Performing songwriter Thea Hopkins calls her music Red Roots Americana. Her EP "Love Come Down," released in fall, 2018, was nominated for a 2019 Indigenous Music Award in the folk category, an international competition. In June 2019, Thea, a member of the Aquinnah Wampanoag tribe of Martha's Vineyard, MA, was selected by the Western Arts Alliance as a 2019 Native Launchpad Artist, a three-year artist development program. Then in September, Thea performed at the Kennedy Center in Washington, D.C., as part of the grand opening of their new theater complex, REACH. She also performed at the Summertyne Americana Festival in Newcastle, England in July 2019.
To cap off 2019, Thea was selected for the Wichoie Ahiya Indigenous Singer Songwriter Intensive at the Banff Arts Centre in Alberta, Canada.
Thea first came to wider public notice when Peter, Paul & Mary recorded her song "Jesus Is On The Wire" in 2004, and then again in 2010 with the Prague Symphony Orchestra. It is considered one of their later signature songs.
Love Come Down" is her 4th album, but the first helmed by a producer (Mike Davidson of Boston 's Plaid Dog Studios). With “Love Come Down,” Hopkins has achieved an elegance of sound that lives up to her poetic prowess. A talent the Washington Post called “a standout writer,” she has created, in just six tunes, a seamless song journey that begins with a gentle invocation (“Love Come Down”), ends with a lullaby (“Until Then”) and gracefully travels to a few dark American landscapes in between. From love ballad to social history, every song is personal.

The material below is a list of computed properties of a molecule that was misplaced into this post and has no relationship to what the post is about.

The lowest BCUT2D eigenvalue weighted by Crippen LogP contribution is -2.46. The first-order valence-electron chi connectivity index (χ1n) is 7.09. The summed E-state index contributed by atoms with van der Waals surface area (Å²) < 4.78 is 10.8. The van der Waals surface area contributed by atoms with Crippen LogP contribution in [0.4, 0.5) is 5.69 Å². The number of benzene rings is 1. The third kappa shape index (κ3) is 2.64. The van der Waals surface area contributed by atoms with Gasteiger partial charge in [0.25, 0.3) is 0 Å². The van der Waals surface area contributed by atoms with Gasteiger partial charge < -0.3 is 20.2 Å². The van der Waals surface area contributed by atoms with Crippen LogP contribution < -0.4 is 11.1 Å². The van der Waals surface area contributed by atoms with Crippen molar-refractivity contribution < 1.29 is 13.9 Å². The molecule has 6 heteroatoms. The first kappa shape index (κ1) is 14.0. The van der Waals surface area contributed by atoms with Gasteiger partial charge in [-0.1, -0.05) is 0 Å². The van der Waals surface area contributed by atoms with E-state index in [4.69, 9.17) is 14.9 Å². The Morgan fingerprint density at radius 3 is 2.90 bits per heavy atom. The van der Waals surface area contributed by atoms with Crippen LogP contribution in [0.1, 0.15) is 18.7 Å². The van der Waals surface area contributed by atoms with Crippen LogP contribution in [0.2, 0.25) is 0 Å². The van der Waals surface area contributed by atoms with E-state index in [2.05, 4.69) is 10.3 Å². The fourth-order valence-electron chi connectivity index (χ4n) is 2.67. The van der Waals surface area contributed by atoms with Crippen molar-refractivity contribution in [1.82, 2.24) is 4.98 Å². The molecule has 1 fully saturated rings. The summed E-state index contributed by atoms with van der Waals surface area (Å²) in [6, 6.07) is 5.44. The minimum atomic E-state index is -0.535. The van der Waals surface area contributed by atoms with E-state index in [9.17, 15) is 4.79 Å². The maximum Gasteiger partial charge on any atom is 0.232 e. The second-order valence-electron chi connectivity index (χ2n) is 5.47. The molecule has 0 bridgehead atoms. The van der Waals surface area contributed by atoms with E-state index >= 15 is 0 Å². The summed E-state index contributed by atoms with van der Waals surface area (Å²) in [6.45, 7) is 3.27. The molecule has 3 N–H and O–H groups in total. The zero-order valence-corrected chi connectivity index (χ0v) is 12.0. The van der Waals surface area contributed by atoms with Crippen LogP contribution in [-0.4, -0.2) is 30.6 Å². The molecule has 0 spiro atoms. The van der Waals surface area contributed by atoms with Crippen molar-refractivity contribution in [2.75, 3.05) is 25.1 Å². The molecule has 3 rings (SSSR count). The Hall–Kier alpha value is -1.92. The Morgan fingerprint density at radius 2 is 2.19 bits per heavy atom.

The scope of the EP can be seen by the choice of musicians. Jazz trumpeter Tom Halter (Either Orchestra) explores haunting new directions on four songs. “ Mississippi River, Mississippi Town "the electric ebow guitar of Dave Minehan (The Neighborhoods, The Replacements.) He also co-produced the song. On “The Ghost of Emmett Till,” Noel Paul Stookey (of Peter, Paul & Mary) adds his quietly dramatic guitar and harmony vocals. The pianist Tim Ray (formerly with Lyle Lovett) is prominent, and plaintive, on “Almost Upon a Time.” “Tamson Weeks” is sparked by violinist Mimi Rabson of the Really Esoteric String Quartet. It tells the story of Hopkins' great-great aunt, a medicine woman of the Aquinnah Wampanoag tribe. In addition to Aquinnah Wampanoag, Hopkins ' ancestry includes Nottoway (Iroquois), African-American, Irish and Portuguese.
Many fans have commented on the beauty of Thea's vocals and lyrics. That sentiment was perhaps most succinctly stated by a former Bob Dylan tour manager, who described Thea Hopkins as "k.d. lang meets Leonard Cohen."
Thea is available as a solo artist, as well as duo with bass. For information on her program, "In The Roundhouse: Contemporary Native American Music", please contact Daniel Gewertz email firstname.lastname@example.org.